on the top of the sliding platform. Using the circular saw I cut all needed pieces
with the measurements taken from the 3D model. I used few pieces of plywood for
making the hinge mechanism of the leveling platform for the camera when
the slider is set at an angle, as well as some MDF boards on which I made
appropriate holes for the motor and the bearings for the pan system. I moved on
with installing the stepper motor and the timing belt for the sliding platform. On
one side of the platform I secured the stepper motor with a piece of MDF board
and some screws and bolts and on the other side of the slider I secured an
idler pulley so now I can install the timing belt.

Using two bolts and zip ties
I easily secure the timing belt to the sliding platform. With this step the
sliding mechanism was completely done. I continued with
making the upper parts of the pan and tilt system. According to the 3D model I made
all appropriate holes for the stepper motor and the bearings and glued and
screwed everything together. A friend of mine 3d printed two 80 tooth pulleys for me. In
this way I got 5 times speed reduction relative to the 16 tooth pulley attached on the
stepper motor. Now I needed to make a closed loop timing belt according to my
setup. So I measured how much length of belt I needed, cut it to size and then
simply glued it with CA glue and added a piece of tape on top of it. The CA glue does a great job with rubber, so the closed loop belt worked without a
problem. Next I started the final assembly of the
pan and tilt system. First I secured the tilt motor using some bolts and then
added the two bearings in place while securing them in the slots with some

Then I secured the tilt platform onto the pan platform using some 8
millimetres bolts and at the same time I attached the 80 tooth pulley to it together
with the timing belt. Here I noticed that the belt was a bit loose but I added a
small bearing in the place where the stepper motor bolt goes to act as a
belt tensioner. This worked out so now the belt had enough tension to work
properly. Next I secured the pan motor and added bearings to the top side of
the leveling platform, as well as on the bottom side. Then I inserted a bolt through them, added a thrust bearing, the 80 tooth pulley and the timing belt and on top of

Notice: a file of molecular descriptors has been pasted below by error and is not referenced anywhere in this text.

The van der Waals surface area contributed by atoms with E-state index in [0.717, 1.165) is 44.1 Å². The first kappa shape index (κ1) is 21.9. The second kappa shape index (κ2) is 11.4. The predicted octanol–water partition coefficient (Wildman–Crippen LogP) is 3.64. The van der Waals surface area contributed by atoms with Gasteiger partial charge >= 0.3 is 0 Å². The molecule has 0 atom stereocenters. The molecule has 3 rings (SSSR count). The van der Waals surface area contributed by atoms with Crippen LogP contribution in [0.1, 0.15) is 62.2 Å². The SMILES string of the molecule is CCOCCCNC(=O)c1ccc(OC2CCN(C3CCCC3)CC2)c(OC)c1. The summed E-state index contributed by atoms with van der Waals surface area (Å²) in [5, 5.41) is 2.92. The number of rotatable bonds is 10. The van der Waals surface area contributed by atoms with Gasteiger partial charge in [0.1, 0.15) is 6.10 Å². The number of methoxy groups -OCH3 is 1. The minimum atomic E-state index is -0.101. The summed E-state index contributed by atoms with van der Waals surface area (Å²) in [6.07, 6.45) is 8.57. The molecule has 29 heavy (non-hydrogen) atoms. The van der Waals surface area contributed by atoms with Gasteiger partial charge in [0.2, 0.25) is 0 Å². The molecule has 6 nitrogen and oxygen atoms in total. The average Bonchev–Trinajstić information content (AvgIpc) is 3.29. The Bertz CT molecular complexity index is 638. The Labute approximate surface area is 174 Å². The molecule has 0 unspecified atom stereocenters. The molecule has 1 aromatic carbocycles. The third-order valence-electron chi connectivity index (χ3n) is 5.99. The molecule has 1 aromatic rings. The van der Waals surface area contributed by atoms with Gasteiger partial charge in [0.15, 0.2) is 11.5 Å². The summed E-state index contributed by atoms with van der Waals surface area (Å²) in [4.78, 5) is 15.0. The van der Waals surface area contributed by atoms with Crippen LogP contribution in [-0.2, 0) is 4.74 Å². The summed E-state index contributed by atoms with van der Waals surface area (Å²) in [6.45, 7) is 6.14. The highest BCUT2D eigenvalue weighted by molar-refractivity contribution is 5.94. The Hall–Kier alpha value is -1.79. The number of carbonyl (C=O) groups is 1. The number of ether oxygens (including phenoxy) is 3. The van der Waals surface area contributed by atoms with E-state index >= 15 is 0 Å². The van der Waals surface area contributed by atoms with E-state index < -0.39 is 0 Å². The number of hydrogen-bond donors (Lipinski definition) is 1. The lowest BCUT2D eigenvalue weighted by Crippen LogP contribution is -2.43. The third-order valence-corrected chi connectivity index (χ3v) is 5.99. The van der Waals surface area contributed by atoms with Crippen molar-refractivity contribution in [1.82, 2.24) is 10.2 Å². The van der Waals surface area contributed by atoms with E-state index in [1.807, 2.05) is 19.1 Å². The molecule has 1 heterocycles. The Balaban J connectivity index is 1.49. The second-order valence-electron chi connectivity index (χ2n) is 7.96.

them I added the previously assembled tilt head. Finally I secured it using a
bolt and that's it with this step the construction of the slider is completed.
OK, so next comes the fun part or installing the electronics components.
Here's the circuit diagram of this DIY camera slider project.

So the three NEMA 17
stepper motors are controlled via the three 4988 stepper drivers. For controlling the
slider movement we use the potentiometer
connected to an analog input of the Arduino and for controlling the pan and
tilt head we use a joystick module which actually consists of two potentiometers,
so it is connected to two analog inputs. There's also another potentiometer used
for setting the speed of the automatic movement from the IN and OUT positions.
These IN and OUT positions are set with the help of a push button. This push
button has a pull-up resistor and it's connected to a digital pin of the
Arduino board.

There's also a reset push button, a power switch and a power
jack, as well as the limit switch for the slider and two LEDs for indicating the
IN and OUT status. For powering this project we can use voltages from 9 to 12V.
Next according to the circuit diagram I designed a custom PCB in order to keep the electronics components organized.
I did that using the EasyEDA free online circuit design software.

The circuit had
quite a few connections so I used both the top and the bottom layer and managed
to get functional and good-looking PCB. Once finished with this step I generated
the Gerber file needed for manufacturing the PCB. Then I ordered the PCB from JLCPCB
which is actually the sponsor of this video. Here we can simply upload the
Gerber file and once uploaded we can again review our PCB in the Gerber
viewer. If everything is alright then we can go
on select the properties that we want for our PCB and then we can order our
PCB at a reasonable price. Note that if it's your first order from
JLCPCB you can get up to 10 PCBs for only $2. Nevertheless, after several days
the PCBs have arrived. The quality of the PCBs is great and I must admit that it's
quite satisfying to have your own PCB design manufactured.

OK, so next I moved
on with assembling the electronics components. I started by soldering pin
headers to the PCB. This enables easier connecting and disconnecting of
components when needed. I actually used pin headers for everything except for
the capacitors and resistors which I soldered directly on the PCB. Therefore I
continued with soldering jumper wires to all electronics components. In this way I
can easily mount the components on the controller case and at the same time